Tuesday, October 21, 2008

The b-more beats go on

"Howard Mazer, GM of WERQ 92.3 FM, along with friends, family and others at the station gathered to dedicate a mixing booth that celebrated the life of "K-Swift", otherwise known as Khia Edgerton, Monday. Edgerton died this summer after a pool accident at her home. She was 29."

The great thing about photographing someone is that I never forget them.

Unlike meeting someone random for the first time, when I see my subjects through the lens and get to know them, it's a rare occasion that I'll ever forget them or their story. And what is also nice, is I'll even get approached by those I've photographed, too.

So as I watched the news last night my eye caught glimpse of a couple of my subjects this past year, one being Howard Mazer, General Manager of WERQ 92.3 FM, the top radio station in Baltimore.

He and others were joining together to celebrate a special memorial dedicated to popular and groundbreaking Baltimore DJ Khia Edgerton, also known as "K-Swift" who died in a pool accident this summer.

Since Edgerton would have celebrated her thirtieth birthday Sunday, her coworkers and others celebrated all she accomplished on Monday.

Ederton was a pioneer in the Baltimore club music scene, enough to have a random guy like me enjoying it.

I grew up listening to a little bit of hip-hop music, and couldn't escape the addicting sounds of Baltimore club music. Whether it was in a friends car, at a party or bar, or just playing in the background of a sporting event.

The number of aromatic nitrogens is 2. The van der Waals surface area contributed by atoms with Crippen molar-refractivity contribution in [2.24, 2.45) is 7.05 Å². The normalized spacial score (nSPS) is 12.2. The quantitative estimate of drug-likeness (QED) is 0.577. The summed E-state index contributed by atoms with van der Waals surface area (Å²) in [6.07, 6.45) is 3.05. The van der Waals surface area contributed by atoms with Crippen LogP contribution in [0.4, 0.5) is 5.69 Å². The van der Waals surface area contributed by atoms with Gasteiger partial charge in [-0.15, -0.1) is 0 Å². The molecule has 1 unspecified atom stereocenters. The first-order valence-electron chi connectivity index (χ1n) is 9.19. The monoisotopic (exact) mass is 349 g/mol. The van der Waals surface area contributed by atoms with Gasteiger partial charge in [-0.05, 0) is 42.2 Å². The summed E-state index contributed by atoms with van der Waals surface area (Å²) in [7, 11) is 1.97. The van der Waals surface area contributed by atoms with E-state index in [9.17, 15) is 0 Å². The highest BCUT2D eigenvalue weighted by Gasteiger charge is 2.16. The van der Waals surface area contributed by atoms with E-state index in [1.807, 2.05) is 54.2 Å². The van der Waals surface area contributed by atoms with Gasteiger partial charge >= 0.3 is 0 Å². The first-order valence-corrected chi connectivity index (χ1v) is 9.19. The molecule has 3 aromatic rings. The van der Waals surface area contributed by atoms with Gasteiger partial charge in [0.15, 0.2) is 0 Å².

Often I'd be heading home in more recent years, and the beats would keep me awake behind the wheel.

She knew what she was doing, and as I heard them say on the station once, "You know it's good when they in Harford County are feeling da beats..."

But back to remembering. This all came back to me after photographing Mazer earlier this year. I had liked the photo, yet wasn't very pleased with the context during the time it was shot. So when I saw him on the news, I thought the portrait better portrays the story now.

As for K-Swift, I remember photographing her at a high school basketball tournament at Morgan State earlier this year. I had heard her mixing for years, but never knew who she was. But once I heard the distinct beats, I knew exactly who she was.

Between the two games I was shooting, I let her know I liked her stuff and she gave me a free CD, which has been in my car changer since. From what I gathered, it was the last CD she released before passing.

Like the dedicated mixing booth, it will keep me going, just in different way. It will keep me jamming on the long night drives home, remind of home when I am not and remind me of someone who was bringing something new and fresh to others with her own style.


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